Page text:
What It Means To Grieve Someone You’ve Never Met
I first saw his face in old french movies my parents and I used to watch during the summer holidays. His face was so unusual; it was like looking at an ancient sculpture. Every time he appeared on screen, I was filled with so much warmth. It made me forget whatever was wrong at the time. It might sound cheesy, but to me, he made life and love seem easy and worth living.
When I heard of his death a week ago, it took a few hours for it to sink in. I thought I’d be sad for a short while and move on. His films or photos weren’t going anywhere. I could still hear his voice anytime I wanted to. Nothing had technically changed. And yet, it felt as if something had.
I didn’t push the topic with anyone. It wasn’t worth the risk of receiving predictable remarks such as “you didn’t even know him” or “he’s not real” thrown in my face. It wouldn’t have helped. All I knew was that morning, afternoon, and evening, I was sad. And that sadness wasn’t going anywhere.
Grieving someone you didn’t know is not so different from grieving those you do. It can be incredibly difficult if you keep it all bottled up inside.
We often hold on to things, people, or places that we associate with joyful memories. It helps to chase away the hard times. His face reminded me of easier times. I credit him for the artistic direction my life took after years of interrogation. Even today, I aspire to recreate in my work that effortlessness he embodied. I hope the stories I write will create that same sense of wonder he brought me.
There was never a question that this relationship was similar to the ones you have in everyday life. Given a chance to meet him, I am unsure if I would have gone ahead with it. Why risk something that is already perfect the way it is? We rarely have instances in life where it is ok to accept things for free. I never felt like I had to give anything in return. It was easy, which is what made this relationship so special.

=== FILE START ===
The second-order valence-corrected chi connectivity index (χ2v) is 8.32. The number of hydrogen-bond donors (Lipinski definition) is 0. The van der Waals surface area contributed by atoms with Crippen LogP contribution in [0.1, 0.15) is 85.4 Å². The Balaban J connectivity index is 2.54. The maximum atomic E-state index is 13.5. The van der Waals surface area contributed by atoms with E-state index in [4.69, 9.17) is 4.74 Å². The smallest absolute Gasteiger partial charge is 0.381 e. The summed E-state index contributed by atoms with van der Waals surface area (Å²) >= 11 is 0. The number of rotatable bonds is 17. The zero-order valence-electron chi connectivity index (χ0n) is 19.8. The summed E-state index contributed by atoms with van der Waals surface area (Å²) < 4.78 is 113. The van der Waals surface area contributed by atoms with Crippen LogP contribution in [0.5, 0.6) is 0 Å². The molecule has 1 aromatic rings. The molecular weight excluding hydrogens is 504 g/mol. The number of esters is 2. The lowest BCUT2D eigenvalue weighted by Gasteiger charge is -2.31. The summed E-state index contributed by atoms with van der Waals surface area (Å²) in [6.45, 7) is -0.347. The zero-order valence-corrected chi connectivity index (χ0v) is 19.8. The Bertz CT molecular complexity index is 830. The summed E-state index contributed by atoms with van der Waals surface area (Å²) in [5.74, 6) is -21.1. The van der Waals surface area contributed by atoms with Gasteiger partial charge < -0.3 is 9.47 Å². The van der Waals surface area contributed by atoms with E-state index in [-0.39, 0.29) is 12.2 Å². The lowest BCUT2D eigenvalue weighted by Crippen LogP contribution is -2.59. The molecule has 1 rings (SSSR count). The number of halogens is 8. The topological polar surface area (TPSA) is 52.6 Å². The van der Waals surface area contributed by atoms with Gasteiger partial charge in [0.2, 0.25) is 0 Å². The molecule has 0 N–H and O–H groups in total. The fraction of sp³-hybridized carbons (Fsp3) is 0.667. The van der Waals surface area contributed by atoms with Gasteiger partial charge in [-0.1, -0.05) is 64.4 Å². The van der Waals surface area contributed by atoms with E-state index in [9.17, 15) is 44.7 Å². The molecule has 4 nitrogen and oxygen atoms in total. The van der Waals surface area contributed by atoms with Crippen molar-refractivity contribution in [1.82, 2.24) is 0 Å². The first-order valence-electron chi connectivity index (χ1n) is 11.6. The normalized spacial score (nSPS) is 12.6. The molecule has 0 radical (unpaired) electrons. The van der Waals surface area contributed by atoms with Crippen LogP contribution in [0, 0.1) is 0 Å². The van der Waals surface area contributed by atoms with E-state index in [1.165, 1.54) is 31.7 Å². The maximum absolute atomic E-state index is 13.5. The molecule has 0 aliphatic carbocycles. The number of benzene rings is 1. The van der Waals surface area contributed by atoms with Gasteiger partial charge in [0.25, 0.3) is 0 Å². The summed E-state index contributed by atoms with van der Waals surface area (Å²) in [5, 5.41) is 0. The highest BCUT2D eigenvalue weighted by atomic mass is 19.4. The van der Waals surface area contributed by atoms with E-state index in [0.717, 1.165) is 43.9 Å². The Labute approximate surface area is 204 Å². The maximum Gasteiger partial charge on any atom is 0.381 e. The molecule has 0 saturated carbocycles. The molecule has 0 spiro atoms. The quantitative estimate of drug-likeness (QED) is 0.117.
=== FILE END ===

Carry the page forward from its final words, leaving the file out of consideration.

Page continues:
I’ve often been tempted to cut out painful periods of my life to move on. But I always ended up feeling cheated.
Why should I remove years of my life to focus in order to heal?
Since I first came across his work, I’ve continually turned to him for entertainment, inspiration, and comfort. Regardless of how bad your life gets, it is comforting to know that some things follow you through thick and thin. Lasting memories turn your life into a long and continuous journey instead of a series of disposable episodes. I found it reassuring.
I was reminded of a scene where his character ironically asks for a “pink car with green stars” that he then receives and must reluctantly drive through Brazil. I couldn’t think of a better way to illustrate my state of mind. Grieving someone you’ve never met is a little outside the norm but so are most lasting memories. This is what makes them unique and personal to you.
It didn’t take this death to realize that people don’t always stick around, but memories do. I told myself that it wasn’t him being alive that brought inspiration into my life. Memories don’t always have to be baggage that prevents you from keeping your feet on the ground. They can also bring reassurance that if your life decides to take a curious turn again, you’ll always have something to anchor you. When I remember him, I remember me, eager, cheerful, and at peace.
Why should it be strange to wish a long and healthy life to anything or anyone that brought you joy?
My advice to you if you are going through something similar is to give yourself time to grieve. There is no point in fighting something you have no business fighting. With time, they’ll go back to being the unconditional source of comfort and inspiration they’ve always been. Only you can choose to forget them.
To this phenomenal being, rest in peace, my friend. And thank you.